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Know your beekeeper.

Years ago billionaire Warren Buffet gave some good advice - "if you don't know jewelry, know your jeweler." The same can be said for buying honeybees. If you don't know bees, know your beekeeper. There are a lot of confusing claims and scams in many areas, and beekeeping is no exception. Facebook is a great example. Be very careful sending money before knowing if they are legitimate. The internet is also full of "experts" who have been keeping bees for over a year. Wow. The old adage to "ask 10 beekeepers a question and get 12 conflicting answers" is never more true than today. There are many correct answers to beekeeping questions but the real experts will tell you all beekeeping is local. That's why you need to work with a local bee club, and local bee suppliers. Avoid too many you tube experts. Good internet youtube hosts include: Bob Binnie, David Burns, Michael Palmer, Frederick Dunn and Joe May. They do not accept free goods and promote those products in return, but they do have good advice based on real life experiences.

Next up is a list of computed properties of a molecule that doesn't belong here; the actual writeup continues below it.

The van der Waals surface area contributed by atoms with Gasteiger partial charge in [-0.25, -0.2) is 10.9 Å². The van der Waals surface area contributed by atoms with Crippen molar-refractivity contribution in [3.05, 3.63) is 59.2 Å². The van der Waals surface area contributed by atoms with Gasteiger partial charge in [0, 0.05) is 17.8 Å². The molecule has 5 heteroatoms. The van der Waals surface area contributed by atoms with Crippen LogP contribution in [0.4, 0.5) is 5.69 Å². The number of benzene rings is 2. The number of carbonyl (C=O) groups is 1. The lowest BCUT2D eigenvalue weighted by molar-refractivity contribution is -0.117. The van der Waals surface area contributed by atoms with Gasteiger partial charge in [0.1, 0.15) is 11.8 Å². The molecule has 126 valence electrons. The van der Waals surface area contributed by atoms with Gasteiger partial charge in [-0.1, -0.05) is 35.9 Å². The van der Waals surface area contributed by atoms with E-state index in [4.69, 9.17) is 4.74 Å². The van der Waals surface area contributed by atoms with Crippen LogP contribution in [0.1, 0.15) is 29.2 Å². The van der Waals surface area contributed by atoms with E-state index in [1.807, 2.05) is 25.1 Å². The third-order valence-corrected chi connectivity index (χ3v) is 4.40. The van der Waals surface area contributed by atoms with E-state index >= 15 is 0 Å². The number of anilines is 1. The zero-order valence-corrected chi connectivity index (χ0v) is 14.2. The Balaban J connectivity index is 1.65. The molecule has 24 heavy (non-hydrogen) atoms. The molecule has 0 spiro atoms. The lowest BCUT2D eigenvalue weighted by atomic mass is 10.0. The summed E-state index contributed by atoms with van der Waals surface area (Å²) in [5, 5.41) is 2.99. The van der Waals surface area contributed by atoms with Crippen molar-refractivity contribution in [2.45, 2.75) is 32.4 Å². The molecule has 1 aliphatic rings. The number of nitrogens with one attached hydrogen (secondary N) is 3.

Purchasing bees locally is important. Check to see if the person selling bees is a full time beekeeper. How long have they been beekeeping? Are they available after the purchase to answer your questions?Was your package queen a drone layer and what will they do about it?

Where you buy the bees does make a difference. Just as you can't grow oranges in Montana, the origin of bees and their characteristics are very different. Some races of bees do great in Florida but won't survive in the north. Same for some colder climate races that don't do well in warmer climates. Some races of bees are better for beginners than others. Your local beekeeper can help you.


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